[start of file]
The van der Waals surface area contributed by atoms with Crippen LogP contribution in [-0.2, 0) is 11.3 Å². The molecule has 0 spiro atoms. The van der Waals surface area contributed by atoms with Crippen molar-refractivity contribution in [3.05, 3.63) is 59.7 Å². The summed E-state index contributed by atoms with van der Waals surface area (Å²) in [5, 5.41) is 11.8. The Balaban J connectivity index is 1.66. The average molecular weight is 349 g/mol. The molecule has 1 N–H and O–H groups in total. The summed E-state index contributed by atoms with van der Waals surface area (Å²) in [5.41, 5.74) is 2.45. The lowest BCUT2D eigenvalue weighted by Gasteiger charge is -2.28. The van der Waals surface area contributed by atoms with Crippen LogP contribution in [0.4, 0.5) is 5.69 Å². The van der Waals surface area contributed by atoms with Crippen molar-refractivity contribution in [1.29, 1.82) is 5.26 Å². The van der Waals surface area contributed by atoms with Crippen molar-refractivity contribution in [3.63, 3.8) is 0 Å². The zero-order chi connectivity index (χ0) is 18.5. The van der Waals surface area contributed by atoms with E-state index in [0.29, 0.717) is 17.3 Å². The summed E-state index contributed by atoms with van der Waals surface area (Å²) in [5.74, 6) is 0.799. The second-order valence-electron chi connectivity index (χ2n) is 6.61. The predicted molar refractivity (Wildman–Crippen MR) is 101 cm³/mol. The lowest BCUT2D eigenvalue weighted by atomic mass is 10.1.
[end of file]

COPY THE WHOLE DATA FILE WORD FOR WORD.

The van der Waals surface area contributed by atoms with Crippen LogP contribution in [-0.2, 0) is 11.3 Å². The molecule has 0 spiro atoms. The van der Waals surface area contributed by atoms with Crippen molar-refractivity contribution in [3.05, 3.63) is 59.7 Å². The summed E-state index contributed by atoms with van der Waals surface area (Å²) in [5, 5.41) is 11.8. The Balaban J connectivity index is 1.66. The average molecular weight is 349 g/mol. The molecule has 1 N–H and O–H groups in total. The summed E-state index contributed by atoms with van der Waals surface area (Å²) in [5.41, 5.74) is 2.45. The lowest BCUT2D eigenvalue weighted by Gasteiger charge is -2.28. The van der Waals surface area contributed by atoms with Crippen LogP contribution in [0.4, 0.5) is 5.69 Å². The van der Waals surface area contributed by atoms with Crippen molar-refractivity contribution in [1.29, 1.82) is 5.26 Å². The van der Waals surface area contributed by atoms with Crippen molar-refractivity contribution in [3.63, 3.8) is 0 Å². The zero-order chi connectivity index (χ0) is 18.5. The van der Waals surface area contributed by atoms with E-state index in [0.29, 0.717) is 17.3 Å². The summed E-state index contributed by atoms with van der Waals surface area (Å²) in [5.74, 6) is 0.799. The second-order valence-electron chi connectivity index (χ2n) is 6.61. The predicted molar refractivity (Wildman–Crippen MR) is 101 cm³/mol. The lowest BCUT2D eigenvalue weighted by atomic mass is 10.1.